News | East Africa - Corona Crisis After the Virus, Who Will Foot the Bill?

A fresh COVID-19 wave in Uganda has raised major questions about the state’s public accountability

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A health worker administers a dose of the COVID-19 vaccine in Kampala, Uganda, on 28 June 2021. Photo: picture alliance / Xinhua News Agency | Zhang Gaiping

On 18 June 2021, the Ugandan government re-instituted a 42-day lockdown following an intense surge in COVID-19 infections. A Ugandan Ministry of Health report in the days leading up to the lockdown had indicated that the intensity and severity of the illness had grown exponentially compared to the first wave, with the most affected age group being 20–39-year-olds. The report also noted that while it took three to four months for the first wave to become a pandemic, it had taken less than ten days for the second. The new wave was attributed to the more transmittable Delta variant, while, according to the World Health Organization, new weekly cases across Africa have now exceeded half of the second-wave peak of more than 224,000 in early January.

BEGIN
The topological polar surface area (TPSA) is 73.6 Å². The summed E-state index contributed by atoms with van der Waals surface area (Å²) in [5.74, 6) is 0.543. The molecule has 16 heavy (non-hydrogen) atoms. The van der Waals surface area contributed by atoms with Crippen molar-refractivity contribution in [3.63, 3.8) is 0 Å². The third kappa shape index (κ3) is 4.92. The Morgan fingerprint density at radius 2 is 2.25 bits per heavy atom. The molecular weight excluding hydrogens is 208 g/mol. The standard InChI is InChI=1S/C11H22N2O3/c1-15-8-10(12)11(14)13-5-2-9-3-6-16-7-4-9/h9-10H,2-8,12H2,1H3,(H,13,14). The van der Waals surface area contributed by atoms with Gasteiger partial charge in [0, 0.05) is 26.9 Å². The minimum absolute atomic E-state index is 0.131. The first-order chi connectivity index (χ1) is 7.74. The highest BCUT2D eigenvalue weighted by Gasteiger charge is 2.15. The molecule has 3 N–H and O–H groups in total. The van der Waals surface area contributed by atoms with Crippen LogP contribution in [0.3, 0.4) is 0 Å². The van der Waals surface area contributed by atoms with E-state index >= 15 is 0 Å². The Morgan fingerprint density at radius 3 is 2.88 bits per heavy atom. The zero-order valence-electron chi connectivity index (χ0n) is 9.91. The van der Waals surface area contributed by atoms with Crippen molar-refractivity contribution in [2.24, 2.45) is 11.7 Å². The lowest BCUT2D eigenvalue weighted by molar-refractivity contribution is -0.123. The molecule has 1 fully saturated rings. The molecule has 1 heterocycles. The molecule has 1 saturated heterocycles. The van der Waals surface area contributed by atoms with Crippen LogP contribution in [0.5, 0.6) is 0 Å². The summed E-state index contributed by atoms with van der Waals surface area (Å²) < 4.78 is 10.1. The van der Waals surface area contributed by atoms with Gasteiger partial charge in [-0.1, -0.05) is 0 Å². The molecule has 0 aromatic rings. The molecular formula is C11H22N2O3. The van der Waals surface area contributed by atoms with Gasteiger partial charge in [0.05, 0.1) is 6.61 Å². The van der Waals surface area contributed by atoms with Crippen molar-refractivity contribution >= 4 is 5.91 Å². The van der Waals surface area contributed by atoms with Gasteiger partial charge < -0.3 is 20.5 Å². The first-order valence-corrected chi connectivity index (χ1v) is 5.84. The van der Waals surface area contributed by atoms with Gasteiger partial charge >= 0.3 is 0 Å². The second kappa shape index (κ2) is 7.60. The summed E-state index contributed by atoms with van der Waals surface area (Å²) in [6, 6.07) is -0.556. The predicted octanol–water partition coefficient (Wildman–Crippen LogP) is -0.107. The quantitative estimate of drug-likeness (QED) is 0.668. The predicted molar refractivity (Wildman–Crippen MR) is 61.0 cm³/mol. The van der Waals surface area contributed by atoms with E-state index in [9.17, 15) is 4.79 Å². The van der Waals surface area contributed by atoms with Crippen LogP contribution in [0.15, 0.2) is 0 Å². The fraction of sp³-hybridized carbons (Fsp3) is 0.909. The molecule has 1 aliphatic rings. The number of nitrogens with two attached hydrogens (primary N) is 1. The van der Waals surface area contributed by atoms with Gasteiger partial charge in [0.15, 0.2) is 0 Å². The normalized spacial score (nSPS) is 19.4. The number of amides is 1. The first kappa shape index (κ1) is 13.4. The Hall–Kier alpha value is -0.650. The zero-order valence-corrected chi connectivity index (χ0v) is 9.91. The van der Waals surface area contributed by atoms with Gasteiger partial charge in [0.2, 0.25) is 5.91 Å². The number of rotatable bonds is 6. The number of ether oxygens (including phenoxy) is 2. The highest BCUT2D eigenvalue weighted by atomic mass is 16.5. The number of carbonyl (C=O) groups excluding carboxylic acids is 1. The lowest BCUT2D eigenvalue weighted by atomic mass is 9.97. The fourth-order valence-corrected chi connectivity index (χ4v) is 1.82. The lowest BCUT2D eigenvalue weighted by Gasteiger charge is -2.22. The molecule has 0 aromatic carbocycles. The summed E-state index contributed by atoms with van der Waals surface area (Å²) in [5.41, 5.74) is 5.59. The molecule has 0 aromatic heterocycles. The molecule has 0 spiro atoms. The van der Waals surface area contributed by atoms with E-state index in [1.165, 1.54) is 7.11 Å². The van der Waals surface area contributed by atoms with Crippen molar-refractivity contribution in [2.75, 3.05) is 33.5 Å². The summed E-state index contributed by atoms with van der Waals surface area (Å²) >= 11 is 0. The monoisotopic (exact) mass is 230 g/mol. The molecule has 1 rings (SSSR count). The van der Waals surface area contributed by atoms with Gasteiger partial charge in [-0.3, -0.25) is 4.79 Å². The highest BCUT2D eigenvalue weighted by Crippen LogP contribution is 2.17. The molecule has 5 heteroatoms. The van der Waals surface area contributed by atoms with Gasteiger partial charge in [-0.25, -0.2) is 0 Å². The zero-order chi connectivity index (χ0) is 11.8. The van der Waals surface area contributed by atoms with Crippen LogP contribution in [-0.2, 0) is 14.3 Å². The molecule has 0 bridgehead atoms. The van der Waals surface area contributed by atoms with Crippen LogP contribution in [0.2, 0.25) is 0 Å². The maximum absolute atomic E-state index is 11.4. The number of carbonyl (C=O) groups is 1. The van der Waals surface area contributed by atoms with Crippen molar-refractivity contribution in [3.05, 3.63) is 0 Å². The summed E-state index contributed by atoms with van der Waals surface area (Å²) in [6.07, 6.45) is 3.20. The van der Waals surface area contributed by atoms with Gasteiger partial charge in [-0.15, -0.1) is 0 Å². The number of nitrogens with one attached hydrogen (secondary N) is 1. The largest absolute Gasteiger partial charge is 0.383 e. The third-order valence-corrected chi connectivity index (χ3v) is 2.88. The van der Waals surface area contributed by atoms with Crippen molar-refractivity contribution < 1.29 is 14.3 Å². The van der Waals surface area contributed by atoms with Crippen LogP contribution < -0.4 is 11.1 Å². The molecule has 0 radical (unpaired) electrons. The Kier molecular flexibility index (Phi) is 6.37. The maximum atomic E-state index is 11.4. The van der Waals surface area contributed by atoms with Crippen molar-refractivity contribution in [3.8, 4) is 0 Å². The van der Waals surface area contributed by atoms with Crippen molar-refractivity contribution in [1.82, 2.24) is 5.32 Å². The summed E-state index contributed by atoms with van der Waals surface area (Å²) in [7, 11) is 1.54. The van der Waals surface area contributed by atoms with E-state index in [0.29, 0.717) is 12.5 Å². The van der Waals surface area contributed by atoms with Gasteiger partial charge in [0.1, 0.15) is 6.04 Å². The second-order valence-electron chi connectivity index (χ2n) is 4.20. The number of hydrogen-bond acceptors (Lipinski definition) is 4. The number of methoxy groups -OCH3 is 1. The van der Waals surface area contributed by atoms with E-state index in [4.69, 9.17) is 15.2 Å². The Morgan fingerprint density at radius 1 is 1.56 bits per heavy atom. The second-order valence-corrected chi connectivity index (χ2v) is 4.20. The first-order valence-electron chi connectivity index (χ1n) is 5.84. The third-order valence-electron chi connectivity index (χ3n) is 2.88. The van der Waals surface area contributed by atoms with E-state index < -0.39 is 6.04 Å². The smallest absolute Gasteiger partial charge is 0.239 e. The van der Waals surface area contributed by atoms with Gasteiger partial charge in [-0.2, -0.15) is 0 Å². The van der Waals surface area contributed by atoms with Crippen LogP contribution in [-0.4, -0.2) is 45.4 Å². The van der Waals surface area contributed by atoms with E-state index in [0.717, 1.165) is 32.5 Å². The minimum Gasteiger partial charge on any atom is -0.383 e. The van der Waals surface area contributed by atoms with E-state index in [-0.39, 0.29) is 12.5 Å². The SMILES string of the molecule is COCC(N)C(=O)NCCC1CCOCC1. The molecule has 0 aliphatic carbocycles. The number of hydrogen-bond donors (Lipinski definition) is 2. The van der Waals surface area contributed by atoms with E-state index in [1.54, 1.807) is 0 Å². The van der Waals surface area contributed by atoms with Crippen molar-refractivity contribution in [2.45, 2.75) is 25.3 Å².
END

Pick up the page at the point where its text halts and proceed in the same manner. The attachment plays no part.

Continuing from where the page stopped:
Samuel Kasirye works as a Programme Manager at the Rosa Luxemburg Foundation’s East Africa Office in Dar es Salaam, Tanzania.

The response to the second wave in Uganda has been messy, worsened by the lack of a robust health care system, an acute vaccine shortage, and let-downs in managing the wider ramifications of the lockdown, especially for economically vulnerable populations. The current strategies to address the COVID–19 pandemic by the government led by General Yoweri Museveni have provoked some of the most polarized debates in the country, with many politicians and medical experts accusing him of ineptness in managing the crisis. Stories of hospitals facing difficulties in securing bottled oxygen, lack of adequate Personal Protective Equipment, inadequate intensive care units, and militarization of the health care disaster have been widely reported.